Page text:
Hal Sutton had an all-encompassing blueprint for Ryder Cup success. It took two years for him to create and about two hours for the Europeans to turn it into rubble. By the end of the first day of the 35th Ryder Cup here in Bloomfield Township, Mich., the American Ryder Cup captain hardly could recognize the wreckage of his carefully laid plan.
The Europeans marched into Oakland Hills Country Club and knocked the Americans flat on their keesters, taking 6 1/2 of the first eight points, putting the United States at an opening-day deficit unprecedented in Cup annals.
"We made history today," Sutton said, his words dripping with sarcasm.
Then he laced into his team and that, too, may have been unprecedented in the Ryder Cup. Captains have traditionally been glorified backslappers.
Sutton publicly embarrassed Phil Mickelson (as if Mickelson's two-loss performance paired with Tiger Woods yesterday wasn't embarrassment enough) by deleting him from this morning's fourball matches. And to add insult to injury, he told the assembled media before he told Mickelson.
"I'll tell them when I get back or they'll hear it on TV or something," Sutton said.
He couldn't come up for a reason for Mickelson's performance, which reached a low point on the final hole of the day. Mickelson and Woods had pulled even with Darren Clarke and Lee Westwood in an alternate shot match on the 17th. The point was crucial. Had the American dream team won the 18th, the U.S. would have been down only three points instead of five at 6 1/2-1 1/2.
Mickelson stepped up and almost hit his tee shot on No. 18 off the property. It settled near the boundary fence. Woods had to take a drop and a one-shot penalty. They eventually made double-bogey and lost the match.
"We'll all be scratching our heads on that," Sutton said. "We'll all want answers to that. But the most important person who's going to have to wonder about that is Phil Mickelson.
"It's not going to cause us any grief (this morning) because he's going to be cheering instead of playing."
Earlier in the day, Mickelson and Woods had been overwhelmed by the brilliant playing of Padraig Harrington and Colin Montgomerie. Woods couldn't believe it.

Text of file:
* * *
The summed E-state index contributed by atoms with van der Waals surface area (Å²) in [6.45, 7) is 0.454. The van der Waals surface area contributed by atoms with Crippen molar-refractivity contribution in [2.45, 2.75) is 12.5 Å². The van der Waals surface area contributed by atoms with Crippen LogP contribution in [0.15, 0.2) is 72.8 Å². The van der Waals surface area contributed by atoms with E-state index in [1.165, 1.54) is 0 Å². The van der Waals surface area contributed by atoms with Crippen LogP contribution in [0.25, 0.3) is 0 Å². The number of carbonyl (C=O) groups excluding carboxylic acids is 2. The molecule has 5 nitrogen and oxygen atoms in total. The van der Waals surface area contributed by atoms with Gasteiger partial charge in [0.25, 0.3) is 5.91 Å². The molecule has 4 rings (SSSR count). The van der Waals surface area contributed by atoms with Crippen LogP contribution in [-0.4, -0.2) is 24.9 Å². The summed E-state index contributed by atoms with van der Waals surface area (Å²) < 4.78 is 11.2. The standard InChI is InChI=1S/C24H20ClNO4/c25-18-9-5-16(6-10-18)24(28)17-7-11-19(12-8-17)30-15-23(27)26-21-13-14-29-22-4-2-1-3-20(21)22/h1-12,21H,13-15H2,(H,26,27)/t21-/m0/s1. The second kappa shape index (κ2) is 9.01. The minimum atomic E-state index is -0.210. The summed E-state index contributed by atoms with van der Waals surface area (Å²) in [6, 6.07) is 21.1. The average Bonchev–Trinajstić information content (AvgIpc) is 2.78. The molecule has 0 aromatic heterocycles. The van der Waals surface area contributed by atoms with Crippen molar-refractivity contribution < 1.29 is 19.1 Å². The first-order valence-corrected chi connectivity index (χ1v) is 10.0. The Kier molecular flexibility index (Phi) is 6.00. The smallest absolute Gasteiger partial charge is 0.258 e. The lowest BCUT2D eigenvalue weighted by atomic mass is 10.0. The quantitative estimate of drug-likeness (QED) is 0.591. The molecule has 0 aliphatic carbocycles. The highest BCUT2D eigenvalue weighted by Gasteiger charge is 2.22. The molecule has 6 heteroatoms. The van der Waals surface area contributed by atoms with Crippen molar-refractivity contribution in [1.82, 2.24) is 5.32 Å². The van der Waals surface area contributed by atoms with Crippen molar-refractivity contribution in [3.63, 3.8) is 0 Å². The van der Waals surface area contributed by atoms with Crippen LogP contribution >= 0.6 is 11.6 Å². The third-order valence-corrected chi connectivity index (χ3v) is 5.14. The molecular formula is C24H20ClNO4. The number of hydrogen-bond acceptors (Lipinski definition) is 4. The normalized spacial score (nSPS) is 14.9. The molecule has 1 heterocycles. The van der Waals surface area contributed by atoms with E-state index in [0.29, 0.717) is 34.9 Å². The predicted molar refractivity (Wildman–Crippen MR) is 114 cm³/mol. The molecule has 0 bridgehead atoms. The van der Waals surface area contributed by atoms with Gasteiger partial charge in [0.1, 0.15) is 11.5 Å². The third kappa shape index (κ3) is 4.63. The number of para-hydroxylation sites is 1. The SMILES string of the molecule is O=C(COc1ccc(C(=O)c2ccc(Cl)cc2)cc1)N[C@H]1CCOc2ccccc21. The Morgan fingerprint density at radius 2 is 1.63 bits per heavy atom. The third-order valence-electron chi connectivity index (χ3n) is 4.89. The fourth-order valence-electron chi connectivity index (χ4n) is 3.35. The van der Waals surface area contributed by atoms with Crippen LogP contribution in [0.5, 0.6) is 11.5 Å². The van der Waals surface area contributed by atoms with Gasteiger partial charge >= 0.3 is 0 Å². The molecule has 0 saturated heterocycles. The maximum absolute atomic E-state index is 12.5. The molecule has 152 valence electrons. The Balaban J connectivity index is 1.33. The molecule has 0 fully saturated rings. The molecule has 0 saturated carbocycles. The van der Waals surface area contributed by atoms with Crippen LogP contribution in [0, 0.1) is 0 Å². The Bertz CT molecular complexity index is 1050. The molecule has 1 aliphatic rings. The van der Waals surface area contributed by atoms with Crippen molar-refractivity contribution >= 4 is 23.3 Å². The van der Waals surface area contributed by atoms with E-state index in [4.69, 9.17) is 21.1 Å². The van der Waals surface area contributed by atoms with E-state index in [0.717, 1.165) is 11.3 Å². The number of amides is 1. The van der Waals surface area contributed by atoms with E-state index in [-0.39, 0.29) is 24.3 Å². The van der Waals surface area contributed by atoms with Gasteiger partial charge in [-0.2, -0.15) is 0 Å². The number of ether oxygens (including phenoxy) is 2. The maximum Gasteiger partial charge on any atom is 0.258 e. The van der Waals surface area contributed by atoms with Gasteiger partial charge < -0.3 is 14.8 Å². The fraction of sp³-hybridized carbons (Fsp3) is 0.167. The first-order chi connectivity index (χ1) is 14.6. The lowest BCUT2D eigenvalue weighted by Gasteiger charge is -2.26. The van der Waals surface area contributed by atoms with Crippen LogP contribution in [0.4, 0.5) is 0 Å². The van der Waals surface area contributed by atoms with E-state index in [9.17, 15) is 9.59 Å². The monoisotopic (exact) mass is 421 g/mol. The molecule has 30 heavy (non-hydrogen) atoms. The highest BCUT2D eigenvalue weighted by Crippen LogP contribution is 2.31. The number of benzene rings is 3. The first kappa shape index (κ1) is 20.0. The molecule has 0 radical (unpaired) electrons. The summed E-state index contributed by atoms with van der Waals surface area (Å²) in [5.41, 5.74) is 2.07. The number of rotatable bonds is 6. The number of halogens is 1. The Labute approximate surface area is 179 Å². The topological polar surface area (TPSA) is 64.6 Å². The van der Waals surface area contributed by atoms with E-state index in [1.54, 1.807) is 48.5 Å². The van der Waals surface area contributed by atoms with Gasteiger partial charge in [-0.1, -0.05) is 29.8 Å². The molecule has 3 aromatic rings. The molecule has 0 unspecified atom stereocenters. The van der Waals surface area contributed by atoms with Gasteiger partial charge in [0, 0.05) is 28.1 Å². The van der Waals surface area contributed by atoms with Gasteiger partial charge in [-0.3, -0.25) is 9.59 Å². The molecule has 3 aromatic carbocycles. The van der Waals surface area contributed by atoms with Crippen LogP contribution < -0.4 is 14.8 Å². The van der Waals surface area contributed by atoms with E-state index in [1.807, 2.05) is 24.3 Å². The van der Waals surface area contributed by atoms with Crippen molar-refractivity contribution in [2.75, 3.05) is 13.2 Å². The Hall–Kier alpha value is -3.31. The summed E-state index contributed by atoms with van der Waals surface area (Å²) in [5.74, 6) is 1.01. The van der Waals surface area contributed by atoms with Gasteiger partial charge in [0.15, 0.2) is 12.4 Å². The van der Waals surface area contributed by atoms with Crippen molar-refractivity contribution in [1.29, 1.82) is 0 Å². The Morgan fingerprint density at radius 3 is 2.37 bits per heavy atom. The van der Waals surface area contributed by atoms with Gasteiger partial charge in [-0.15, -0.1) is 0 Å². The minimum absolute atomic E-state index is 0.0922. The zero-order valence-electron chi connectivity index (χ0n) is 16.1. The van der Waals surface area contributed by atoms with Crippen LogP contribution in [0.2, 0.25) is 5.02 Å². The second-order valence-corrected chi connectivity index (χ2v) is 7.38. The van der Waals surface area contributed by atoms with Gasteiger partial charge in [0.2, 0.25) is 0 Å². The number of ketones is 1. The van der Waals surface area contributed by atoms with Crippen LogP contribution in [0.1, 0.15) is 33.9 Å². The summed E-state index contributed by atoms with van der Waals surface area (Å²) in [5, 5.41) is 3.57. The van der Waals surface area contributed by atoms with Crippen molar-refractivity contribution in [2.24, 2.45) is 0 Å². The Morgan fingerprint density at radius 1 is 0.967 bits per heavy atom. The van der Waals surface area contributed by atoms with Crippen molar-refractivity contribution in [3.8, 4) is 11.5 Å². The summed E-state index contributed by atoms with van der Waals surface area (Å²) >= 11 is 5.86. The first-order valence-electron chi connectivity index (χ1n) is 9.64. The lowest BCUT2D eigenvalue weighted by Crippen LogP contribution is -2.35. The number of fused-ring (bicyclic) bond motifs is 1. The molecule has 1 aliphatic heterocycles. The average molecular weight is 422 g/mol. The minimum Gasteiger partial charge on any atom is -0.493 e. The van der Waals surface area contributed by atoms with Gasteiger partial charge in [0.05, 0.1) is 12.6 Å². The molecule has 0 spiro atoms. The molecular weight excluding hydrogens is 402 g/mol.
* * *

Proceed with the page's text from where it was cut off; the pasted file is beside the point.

"Geez," he said, "they made eight birdies in 14 holes and birdied six of the first eight. That is awfully impressive."
Kind of sounds like the way others used to talk about Woods.
The Woods-Mickelson pairing was crucial to Sutton's strategy. He put all his eggs in that one basket, hoping to grab the early momentum. But it backfired miserably.
"(Mickelson and Woods) ran into a buzzsaw early, got behind, although they didn't play badly to begin with," Sutton said.
"And then I saw a lot of frustration on their faces after that. I felt the world wanted to see them together, I wanted to see them together and I think they both wanted to see each other together. We gave it a good shot and we're going to have to move on."
But it wasn't just his feature pairing that left Sutton seething. In the morning matches, nobody performed up to expectations.
"It looked to me like the Europeans were trying to make something happen and that we were trying to make sure that nothing bad happened," he said.
"I saw every time we had a chance to put pressure on them, we didn't do it. And they constantly had the pressure on the Americans."
He promised that there would be a team meeting last night and intimated it wouldn't be pretty.
"Oh, yeah," Sutton said. "We're going to have a team meeting. I'm going to have to put the cowboy hat back on. This time I may get the reins out, too, and make them wet.
"I'm just going to tell them to be themselves. They weren't themselves out there (yesterday). Y'all saw very few of the Americans really show up today."
The Americans have come back from big deficits before, most notably at Brookline in 1999 when they went into the final day trailing by four points and then won in a landslide.
But for them to have any chance to do that this weekend they'll have to rebound dramatically today. Whether this team has what it takes to get the job done remains to be seen.